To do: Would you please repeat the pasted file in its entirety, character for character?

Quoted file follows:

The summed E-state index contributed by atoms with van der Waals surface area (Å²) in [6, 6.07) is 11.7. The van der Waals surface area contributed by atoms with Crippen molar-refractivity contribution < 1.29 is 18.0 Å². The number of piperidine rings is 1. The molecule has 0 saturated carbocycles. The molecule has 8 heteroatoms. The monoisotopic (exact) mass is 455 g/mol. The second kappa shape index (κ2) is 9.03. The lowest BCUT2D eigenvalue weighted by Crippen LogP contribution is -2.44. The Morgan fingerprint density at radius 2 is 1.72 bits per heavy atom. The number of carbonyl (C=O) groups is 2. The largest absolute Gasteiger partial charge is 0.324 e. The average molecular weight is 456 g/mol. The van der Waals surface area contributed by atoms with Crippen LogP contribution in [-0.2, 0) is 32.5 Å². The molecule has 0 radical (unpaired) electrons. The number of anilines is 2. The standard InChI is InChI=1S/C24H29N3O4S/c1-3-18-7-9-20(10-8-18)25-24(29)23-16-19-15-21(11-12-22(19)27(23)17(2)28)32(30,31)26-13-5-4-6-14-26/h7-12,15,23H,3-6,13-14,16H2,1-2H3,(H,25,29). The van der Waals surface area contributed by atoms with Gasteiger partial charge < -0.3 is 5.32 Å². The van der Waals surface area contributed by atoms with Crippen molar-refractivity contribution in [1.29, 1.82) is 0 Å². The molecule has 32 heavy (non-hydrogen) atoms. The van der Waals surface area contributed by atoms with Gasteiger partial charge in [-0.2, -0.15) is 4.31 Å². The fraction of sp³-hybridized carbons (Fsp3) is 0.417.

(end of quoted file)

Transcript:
The summed E-state index contributed by atoms with van der Waals surface area (Å²) in [6, 6.07) is 11.7. The van der Waals surface area contributed by atoms with Crippen molar-refractivity contribution < 1.29 is 18.0 Å². The number of piperidine rings is 1. The molecule has 0 saturated carbocycles. The molecule has 8 heteroatoms. The monoisotopic (exact) mass is 455 g/mol. The second kappa shape index (κ2) is 9.03. The lowest BCUT2D eigenvalue weighted by Crippen LogP contribution is -2.44. The Morgan fingerprint density at radius 2 is 1.72 bits per heavy atom. The number of carbonyl (C=O) groups is 2. The largest absolute Gasteiger partial charge is 0.324 e. The average molecular weight is 456 g/mol. The van der Waals surface area contributed by atoms with Crippen LogP contribution in [-0.2, 0) is 32.5 Å². The molecule has 0 radical (unpaired) electrons. The number of anilines is 2. The standard InChI is InChI=1S/C24H29N3O4S/c1-3-18-7-9-20(10-8-18)25-24(29)23-16-19-15-21(11-12-22(19)27(23)17(2)28)32(30,31)26-13-5-4-6-14-26/h7-12,15,23H,3-6,13-14,16H2,1-2H3,(H,25,29). The van der Waals surface area contributed by atoms with Gasteiger partial charge < -0.3 is 5.32 Å². The van der Waals surface area contributed by atoms with Crippen molar-refractivity contribution in [1.29, 1.82) is 0 Å². The molecule has 32 heavy (non-hydrogen) atoms. The van der Waals surface area contributed by atoms with Gasteiger partial charge in [-0.2, -0.15) is 4.31 Å². The fraction of sp³-hybridized carbons (Fsp3) is 0.417.